The old fashion to write programs is good enough to be teach in modern schools. I figure that even structured programming is not considered in current schemes. In electronics, the development of FPGAs, Controllers, and other MPD has brought a completelly new way of designing circuits. But you don't find Assembler today in electronics labs. You have libraries, C++, Labview... Even you can find someone using Mathematica to develop their code. As with language translation, modern techniques are faster and easier, but they can't think as humans, so they repeat structures and statements, with the growing code that comports. Is not coming the time to re-consider Prolog or Lisp? "Let the code write the code" is the statement that today seems to reign; then: Why not go back to logic? Modern hardware is powerful enough to get giant gains in speed and efficiency, but money and market don't care about that. What a modern computer might do with DOS?

MaeseRalf
MaeseRalf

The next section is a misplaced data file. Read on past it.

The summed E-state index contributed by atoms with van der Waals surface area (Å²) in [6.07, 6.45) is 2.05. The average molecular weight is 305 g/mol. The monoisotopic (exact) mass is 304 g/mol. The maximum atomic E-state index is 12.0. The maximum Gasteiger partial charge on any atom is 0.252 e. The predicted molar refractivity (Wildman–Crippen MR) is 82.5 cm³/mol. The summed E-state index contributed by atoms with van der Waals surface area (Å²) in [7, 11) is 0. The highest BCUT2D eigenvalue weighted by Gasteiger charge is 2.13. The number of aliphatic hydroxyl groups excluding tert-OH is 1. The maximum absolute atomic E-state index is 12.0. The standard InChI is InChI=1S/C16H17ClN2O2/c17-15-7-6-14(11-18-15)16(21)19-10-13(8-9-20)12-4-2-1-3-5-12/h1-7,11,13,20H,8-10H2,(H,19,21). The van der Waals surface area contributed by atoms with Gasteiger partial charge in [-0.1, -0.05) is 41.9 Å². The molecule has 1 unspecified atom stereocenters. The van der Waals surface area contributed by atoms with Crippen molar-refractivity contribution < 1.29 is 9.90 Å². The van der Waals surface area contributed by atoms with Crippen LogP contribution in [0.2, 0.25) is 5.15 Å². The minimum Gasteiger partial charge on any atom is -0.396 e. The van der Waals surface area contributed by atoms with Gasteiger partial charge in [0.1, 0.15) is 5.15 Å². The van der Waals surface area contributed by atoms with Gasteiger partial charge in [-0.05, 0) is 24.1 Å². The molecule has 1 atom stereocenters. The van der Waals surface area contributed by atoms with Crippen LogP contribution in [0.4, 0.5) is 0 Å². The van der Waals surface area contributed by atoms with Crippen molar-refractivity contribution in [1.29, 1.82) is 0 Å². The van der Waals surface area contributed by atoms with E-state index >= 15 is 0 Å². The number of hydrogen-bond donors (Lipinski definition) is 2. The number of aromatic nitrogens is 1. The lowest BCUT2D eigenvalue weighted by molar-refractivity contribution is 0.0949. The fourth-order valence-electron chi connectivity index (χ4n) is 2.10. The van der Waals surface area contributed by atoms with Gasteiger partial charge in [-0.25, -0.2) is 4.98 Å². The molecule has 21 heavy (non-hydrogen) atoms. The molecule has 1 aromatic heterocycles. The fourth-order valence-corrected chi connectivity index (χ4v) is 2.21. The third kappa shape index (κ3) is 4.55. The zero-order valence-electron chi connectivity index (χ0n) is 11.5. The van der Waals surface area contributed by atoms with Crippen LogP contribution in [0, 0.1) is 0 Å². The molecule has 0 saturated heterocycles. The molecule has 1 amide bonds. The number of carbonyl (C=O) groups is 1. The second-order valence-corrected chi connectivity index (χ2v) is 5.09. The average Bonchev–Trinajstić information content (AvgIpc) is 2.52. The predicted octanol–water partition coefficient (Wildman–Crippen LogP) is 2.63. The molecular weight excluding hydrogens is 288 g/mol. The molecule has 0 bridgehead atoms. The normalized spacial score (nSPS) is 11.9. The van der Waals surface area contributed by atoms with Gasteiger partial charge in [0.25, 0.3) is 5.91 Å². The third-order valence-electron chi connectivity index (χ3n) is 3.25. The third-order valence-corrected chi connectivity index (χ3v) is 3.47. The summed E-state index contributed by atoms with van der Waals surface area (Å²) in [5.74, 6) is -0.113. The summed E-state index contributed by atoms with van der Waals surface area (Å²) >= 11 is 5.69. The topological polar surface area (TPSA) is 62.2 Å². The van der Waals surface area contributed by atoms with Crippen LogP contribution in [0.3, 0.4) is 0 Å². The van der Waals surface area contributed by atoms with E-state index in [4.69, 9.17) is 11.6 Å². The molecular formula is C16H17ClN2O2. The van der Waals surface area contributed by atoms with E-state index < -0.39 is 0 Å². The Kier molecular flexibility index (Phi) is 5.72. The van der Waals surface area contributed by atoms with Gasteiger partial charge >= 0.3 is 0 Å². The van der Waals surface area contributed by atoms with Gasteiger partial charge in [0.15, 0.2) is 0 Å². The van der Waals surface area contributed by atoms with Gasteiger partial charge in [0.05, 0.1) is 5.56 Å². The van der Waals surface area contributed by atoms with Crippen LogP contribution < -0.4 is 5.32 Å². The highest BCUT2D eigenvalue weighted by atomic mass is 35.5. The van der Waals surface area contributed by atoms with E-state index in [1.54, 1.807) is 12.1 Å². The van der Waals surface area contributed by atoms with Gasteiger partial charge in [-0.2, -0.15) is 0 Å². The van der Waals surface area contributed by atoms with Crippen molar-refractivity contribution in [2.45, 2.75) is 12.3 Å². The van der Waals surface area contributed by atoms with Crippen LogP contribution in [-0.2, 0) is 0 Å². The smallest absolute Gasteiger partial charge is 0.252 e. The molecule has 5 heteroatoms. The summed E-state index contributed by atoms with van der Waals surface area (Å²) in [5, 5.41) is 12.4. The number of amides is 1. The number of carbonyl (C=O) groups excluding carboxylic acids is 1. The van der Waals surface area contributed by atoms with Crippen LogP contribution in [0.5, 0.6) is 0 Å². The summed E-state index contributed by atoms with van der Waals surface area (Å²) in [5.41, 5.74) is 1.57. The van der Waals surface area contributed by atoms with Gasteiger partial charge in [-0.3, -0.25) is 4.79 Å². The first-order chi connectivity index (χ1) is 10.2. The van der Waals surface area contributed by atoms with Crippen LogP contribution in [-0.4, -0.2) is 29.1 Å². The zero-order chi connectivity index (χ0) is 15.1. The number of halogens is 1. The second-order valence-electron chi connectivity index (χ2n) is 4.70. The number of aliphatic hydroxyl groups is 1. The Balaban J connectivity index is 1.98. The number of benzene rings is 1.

Modern computing architectures are, in fact, parallel processing devices. It seems IT industry hasn't realized this yet. The reality is that hardware and software are in different worlds. The development efforts of software producers are linear-oriented for applications. Even more for OS developers, like Microsoft, who are thinking in systems which assumes all the tasks, merely passing-through data to the peripheral devices. On the other part, hardware makers are placing more and greater processing power in those peripherals. Now you have systolic or vectorial processors in your graphic cards. Some of them has more than one core in their circuitry. USB has brought intelligence into even the mice. But the approach from software makers still remains in the old VonNewman concept. So, taking advantage of that built-in intelligence is a very complex intent, that most of the programmers simply could not undertake. That's why Assembler is not the affordable tool it was before. Simply, you can't take trace of the different branches a project might cause. Then, new applications are done using legacy libraries, procedures and functions already defined, pieces of code written before for another use... Modern applications are, almost all, a kind of suite with a lot of features, not simply the function they are intended for. Hence, even in the OSF field, are teams of developers who are making the final product. Instead of the old "one product, one programmer" paradigm, we now are enjoying the results of "one product, plenty of features" paradigm. And therefore, considering the Time/costs restrictions, more development effort is solved by more man/hour power; what means more persons for every project to get less time to market. We are now in a change-of -paradigm era, and still using the same parameters to analyze the requirements. It might arrived the time to reflect, and consider if "chain-production" model is applicable to IT industry. To take advantage of current hardware capabilities, we must assume that parallel processing is finally affordable for low-profile use, and regain the old Wirth/Linus archetype. One project-multiple tasks-multiple threads-multiple modules-single programming; and, over all, one only architect conducing the team intimately. This is the same concept used in old, reality-based, engineering by which finest fighters and rockets are produced just today. If it works for our weapon-systems... Why not for our computing-systems? Cost is not the reason, as in a war you need fighters more than dollars, and in the business war you need reliable tools more than accountants.